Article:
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Mol Cell Biol. 1995 Oct;15(10):5461-9.

Mutations on the DNA-binding surface of TATA-binding protein can specifically impair the response to acidic activators in vivo.

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  • 1Department Biological Chemistry and Molecular Pharmacology, Harvard Medical School, Boston, Massachusetts 02115, USA.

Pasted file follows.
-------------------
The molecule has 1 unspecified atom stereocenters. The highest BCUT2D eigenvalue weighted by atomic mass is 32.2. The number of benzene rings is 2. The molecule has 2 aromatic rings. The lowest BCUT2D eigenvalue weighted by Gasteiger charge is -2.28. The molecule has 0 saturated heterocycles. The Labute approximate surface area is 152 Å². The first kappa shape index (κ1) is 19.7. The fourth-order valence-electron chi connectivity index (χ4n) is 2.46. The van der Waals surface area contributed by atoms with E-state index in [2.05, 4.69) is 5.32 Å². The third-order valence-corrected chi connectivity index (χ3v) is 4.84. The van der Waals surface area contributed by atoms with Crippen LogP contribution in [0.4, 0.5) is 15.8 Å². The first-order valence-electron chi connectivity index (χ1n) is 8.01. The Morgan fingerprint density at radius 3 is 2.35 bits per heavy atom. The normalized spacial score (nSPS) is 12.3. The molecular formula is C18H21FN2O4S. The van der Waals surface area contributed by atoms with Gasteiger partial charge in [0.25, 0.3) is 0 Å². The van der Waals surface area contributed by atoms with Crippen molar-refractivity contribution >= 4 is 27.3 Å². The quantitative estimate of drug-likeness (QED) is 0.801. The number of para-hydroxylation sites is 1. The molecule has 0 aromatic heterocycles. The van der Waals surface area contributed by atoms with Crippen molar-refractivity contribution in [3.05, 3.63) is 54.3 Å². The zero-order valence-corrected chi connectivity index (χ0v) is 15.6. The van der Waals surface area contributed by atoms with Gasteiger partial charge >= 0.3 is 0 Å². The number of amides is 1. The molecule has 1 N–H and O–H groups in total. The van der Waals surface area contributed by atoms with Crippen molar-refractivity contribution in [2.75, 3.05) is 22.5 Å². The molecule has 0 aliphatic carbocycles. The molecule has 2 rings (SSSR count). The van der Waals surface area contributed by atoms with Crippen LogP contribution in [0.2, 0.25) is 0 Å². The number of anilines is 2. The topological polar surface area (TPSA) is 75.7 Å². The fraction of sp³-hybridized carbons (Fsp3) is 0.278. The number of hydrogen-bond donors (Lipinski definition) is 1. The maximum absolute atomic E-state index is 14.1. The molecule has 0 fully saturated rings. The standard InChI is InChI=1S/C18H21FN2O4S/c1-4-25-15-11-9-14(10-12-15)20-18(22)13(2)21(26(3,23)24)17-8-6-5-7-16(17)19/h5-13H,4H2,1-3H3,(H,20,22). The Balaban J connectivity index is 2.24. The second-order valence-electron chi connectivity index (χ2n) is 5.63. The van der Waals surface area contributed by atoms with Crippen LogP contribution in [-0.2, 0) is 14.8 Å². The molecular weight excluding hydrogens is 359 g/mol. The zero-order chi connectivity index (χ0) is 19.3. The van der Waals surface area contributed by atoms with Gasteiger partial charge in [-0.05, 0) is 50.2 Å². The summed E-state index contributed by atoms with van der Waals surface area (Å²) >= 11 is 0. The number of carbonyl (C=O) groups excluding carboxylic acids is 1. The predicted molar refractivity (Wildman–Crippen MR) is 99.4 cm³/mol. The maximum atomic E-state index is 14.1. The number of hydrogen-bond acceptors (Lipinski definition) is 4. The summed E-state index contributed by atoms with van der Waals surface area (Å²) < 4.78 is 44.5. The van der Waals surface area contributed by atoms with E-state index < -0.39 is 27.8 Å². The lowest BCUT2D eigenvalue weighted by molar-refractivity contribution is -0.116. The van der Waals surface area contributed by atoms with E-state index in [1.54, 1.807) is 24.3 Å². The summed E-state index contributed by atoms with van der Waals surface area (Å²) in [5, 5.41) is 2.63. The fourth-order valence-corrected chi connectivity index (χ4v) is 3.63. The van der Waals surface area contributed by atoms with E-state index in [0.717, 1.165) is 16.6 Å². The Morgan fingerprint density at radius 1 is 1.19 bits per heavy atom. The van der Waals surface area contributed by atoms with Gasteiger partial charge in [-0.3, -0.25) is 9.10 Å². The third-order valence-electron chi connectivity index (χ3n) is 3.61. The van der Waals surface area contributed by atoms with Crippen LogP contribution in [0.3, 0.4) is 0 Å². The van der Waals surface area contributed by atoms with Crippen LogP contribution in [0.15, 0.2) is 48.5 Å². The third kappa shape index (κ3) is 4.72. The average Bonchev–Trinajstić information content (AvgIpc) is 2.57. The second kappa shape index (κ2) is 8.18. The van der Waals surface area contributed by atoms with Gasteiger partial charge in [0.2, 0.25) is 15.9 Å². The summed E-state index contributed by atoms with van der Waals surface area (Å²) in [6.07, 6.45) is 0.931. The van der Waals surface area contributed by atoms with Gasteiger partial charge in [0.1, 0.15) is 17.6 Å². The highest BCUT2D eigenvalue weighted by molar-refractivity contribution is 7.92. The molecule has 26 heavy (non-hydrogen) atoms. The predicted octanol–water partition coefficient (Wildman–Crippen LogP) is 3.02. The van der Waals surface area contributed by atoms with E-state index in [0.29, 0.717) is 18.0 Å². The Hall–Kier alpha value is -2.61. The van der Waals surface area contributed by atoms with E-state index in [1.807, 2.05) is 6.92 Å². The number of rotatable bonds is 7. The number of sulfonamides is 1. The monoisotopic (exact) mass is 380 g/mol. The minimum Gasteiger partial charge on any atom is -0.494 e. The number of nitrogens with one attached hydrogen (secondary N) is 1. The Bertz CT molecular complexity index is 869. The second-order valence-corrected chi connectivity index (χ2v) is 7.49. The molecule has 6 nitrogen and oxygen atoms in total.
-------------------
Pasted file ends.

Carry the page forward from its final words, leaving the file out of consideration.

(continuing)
The TATA-binding protein (TBP) contains a concave surface that interacts specifically with TATA promoter elements and a convex surface that mediates protein-protein interactions with general and gene-specific transcription factors. Biochemical experiments suggest that interactions between activator proteins and TBP are important in stimulating transcription by the RNA polymerase II machinery. To gain insight into the role of TBP in mediating transcriptional activation in vivo, we implemented a genetic strategy in Saccharomyces cerevisiae that involved the use of a TBP derivative with altered specificity for TATA elements. By genetically screening a set of TBP mutant libraries that were biased to the convex surface that mediates protein-protein interactions, we identified TBP derivatives that are impaired in the response to three acidic activators (Gcn4, Gal4, and Ace1) but appear normal for constitutive polymerase II transcription. A genetic complementation assay indicates that the activation-defective phenotypes reflect specific functional properties of the TBP derivatives rather than an indirect effect on transcription. Surprisingly, three of the four activation-defective mutants affect residues that directly contact DNA. Moreover, all four mutants are defective for TATA element binding, but they interact normally with an acidic activation domain and TFIIB. In addition, we show that a subset of TBP derivatives with mutations on the DNA-binding surface of TBP are also compromised in their responses to acidic activators in vivo. These observations suggest that interactions at the TBP-TATA element interface can specifically affect the response to acidic activator proteins in vivo.

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